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How to Manage RA at Work

Medically reviewed by Brenda B. Spriggs, MD, MPH, FACP on January 23, 2018Written by Heather Cruickshank on January 23, 2018
manage ra at work

When you have rheumatoid arthritis (RA), joint pain and other symptoms can make it challenging to manage your work responsibilities. But in many cases, there are steps that you can take to cope with your condition on the job, while achieving your professional goals.

Take a moment to learn some strategies for managing RA at work.

Follow your recommended treatment plan

One of the most important things that you can do to maximize your productivity and comfort with RA is to follow your recommended treatment plan. Take medications as prescribed and let your doctor know if you experience unwanted side effects. Get regular low-impact exercise, eat a well-balanced diet, and take steps to manage your stress levels. Developing healthy lifestyle habits is important, especially when you live with a chronic health condition like RA.

If your current treatment plan isn’t working, make an appointment with your doctor. They might recommend changes to your medications or self-management habits. In some cases, they might encourage you to consider physical therapy, surgery, or other treatments.

Adjust your habits and workspace

If you find it difficult to complete day-to-day tasks at work, consider making an appointment with an occupational therapist. They may be able help you develop new techniques that put less strain on your joints. They may also encourage you to adjust your workspace, tools, or garments to accommodate your needs. In some cases, they might recommend assistive devices.

For example, your occupational therapist might encourage you to invest in:

  • an office chair with good back and arm support
  • large pens or mechanical pencils with cushioned grips
  • spring-action scissors, shears, or loppers that automatically open the blades after each cut
  • wheeled carts or carriers for moving large or heavy objects
  • compression garments or splints to reduce pain and swelling and support your joints
  • a cane or walker to help you get around

It might also help to wrap foam, cloth, or tape around the handles of tools and other objects that you use on a day-to-day basis to make them easier to grip.

Take regular mini-breaks

Jobs that involve repetitive movements can take a toll on your joints and muscles, especially when you have RA. Working at a desk can also leave you feeling stiff and sore.

To help alleviate some of the strain, try to take a short break every half-hour or so to change your position and gently stretch. Even a few seconds of gentle stretching or walking around your workspace may help limit your discomfort. As an added bonus, regular mini-breaks might help sharpen your focus and ward off fatigue.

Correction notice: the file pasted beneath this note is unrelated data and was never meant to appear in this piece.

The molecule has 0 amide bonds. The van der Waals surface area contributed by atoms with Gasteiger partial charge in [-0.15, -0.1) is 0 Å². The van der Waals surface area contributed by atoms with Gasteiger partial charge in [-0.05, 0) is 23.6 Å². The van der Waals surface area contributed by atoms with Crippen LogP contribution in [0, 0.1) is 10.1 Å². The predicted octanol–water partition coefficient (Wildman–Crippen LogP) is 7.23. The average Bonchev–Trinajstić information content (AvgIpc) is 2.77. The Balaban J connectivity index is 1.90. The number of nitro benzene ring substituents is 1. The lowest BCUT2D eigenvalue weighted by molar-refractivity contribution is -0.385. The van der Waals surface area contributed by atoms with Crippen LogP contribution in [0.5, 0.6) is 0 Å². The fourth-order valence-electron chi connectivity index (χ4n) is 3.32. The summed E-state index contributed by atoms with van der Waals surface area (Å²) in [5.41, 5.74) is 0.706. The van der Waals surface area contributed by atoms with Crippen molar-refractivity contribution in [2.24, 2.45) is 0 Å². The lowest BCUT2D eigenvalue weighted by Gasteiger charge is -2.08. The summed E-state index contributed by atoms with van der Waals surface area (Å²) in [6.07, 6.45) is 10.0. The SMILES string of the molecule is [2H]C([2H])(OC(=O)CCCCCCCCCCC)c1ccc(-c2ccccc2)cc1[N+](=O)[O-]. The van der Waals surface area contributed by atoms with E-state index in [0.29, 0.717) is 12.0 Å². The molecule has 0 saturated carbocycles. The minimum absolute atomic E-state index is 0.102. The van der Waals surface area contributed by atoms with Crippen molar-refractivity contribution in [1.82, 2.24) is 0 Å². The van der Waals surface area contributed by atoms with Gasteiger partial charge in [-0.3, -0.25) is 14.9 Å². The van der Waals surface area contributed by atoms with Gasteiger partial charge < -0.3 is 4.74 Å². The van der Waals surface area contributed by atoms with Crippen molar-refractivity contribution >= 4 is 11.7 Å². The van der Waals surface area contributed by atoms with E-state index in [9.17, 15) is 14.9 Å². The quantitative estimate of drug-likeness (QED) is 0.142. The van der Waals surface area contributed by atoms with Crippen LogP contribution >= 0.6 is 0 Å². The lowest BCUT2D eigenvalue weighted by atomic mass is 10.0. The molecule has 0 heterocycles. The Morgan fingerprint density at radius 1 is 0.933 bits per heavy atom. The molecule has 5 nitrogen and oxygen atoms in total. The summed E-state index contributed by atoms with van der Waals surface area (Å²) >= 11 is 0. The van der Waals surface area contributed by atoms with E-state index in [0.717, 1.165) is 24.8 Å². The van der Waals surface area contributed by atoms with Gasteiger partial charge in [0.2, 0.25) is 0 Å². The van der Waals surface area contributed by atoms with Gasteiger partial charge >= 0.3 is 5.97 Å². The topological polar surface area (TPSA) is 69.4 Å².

Ask for accommodations

In many places, businesses over a certain size are legally required to provide reasonable accommodations for employees with disabilities. Depending on your diagnosis, job, and location, you might qualify for accommodations. For example, you might be able to have your workspace or dress code modified to make it more ergonomically friendly. In some cases, you might be able to negotiate more flexible hours or get permission to work from home.

Ask your doctor or occupational therapist for more information about your legal rights in the workplace. If they don’t know the answers themselves, they may be able to direct you to someone who does. You can also make an appointment with your employer’s human resources department or management to learn about their policies for accommodating employees with disabilities and special health needs.

Set realistic expectations for yourself

Sometimes it can be difficult to acknowledge or accept your limitations when you have RA. But taking honest stock of your condition, abilities, and needs is important. It can help you set achievable goals in your professional life, without sacrificing your health. It can also help you recognize when it’s time to make a change.

If your current job is no longer manageable, make a list of your employment and health needs. In some cases, you and your employer might be able to accommodate your needs by making changes to your workload or environment. In other cases, you might need to look for a new job or take time off work. Depending on your position and where you live, you might qualify for medical leave or disability benefits.

The takeaway

RA can pose challenges at work, especially when your symptoms act up. To manage your condition and work responsibilities, it’s important to be proactive. Try to work with your doctor to develop a treatment plan that provides relief. Consider ways in which you can adjust your day-to-day habits and work environment to reduce strain on your joints. And learn about the support services and accommodations that may be available in your workplace and community. In many cases, it’s possible to achieve your professional goals while living with RA.

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